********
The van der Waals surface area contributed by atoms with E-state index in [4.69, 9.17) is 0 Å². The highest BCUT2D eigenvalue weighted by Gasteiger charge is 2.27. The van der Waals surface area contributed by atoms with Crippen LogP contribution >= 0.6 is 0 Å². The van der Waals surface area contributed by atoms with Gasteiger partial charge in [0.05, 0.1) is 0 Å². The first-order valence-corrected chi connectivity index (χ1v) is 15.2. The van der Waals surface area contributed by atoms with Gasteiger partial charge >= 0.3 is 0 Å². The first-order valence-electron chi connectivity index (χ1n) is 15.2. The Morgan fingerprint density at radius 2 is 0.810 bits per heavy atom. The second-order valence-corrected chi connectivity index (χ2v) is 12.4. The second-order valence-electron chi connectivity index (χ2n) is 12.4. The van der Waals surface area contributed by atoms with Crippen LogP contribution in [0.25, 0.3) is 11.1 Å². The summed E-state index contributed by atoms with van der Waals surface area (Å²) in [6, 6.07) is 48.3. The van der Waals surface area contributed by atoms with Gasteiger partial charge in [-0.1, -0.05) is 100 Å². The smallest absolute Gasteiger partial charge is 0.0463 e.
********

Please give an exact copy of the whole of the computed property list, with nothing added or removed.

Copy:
The van der Waals surface area contributed by atoms with E-state index in [4.69, 9.17) is 0 Å². The highest BCUT2D eigenvalue weighted by Gasteiger charge is 2.27. The van der Waals surface area contributed by atoms with Crippen LogP contribution >= 0.6 is 0 Å². The van der Waals surface area contributed by atoms with Gasteiger partial charge in [0.05, 0.1) is 0 Å². The first-order valence-corrected chi connectivity index (χ1v) is 15.2. The van der Waals surface area contributed by atoms with Gasteiger partial charge >= 0.3 is 0 Å². The first-order valence-electron chi connectivity index (χ1n) is 15.2. The Morgan fingerprint density at radius 2 is 0.810 bits per heavy atom. The second-order valence-corrected chi connectivity index (χ2v) is 12.4. The second-order valence-electron chi connectivity index (χ2n) is 12.4. The van der Waals surface area contributed by atoms with Crippen LogP contribution in [0.25, 0.3) is 11.1 Å². The summed E-state index contributed by atoms with van der Waals surface area (Å²) in [6, 6.07) is 48.3. The van der Waals surface area contributed by atoms with Gasteiger partial charge in [-0.1, -0.05) is 100 Å². The smallest absolute Gasteiger partial charge is 0.0463 e.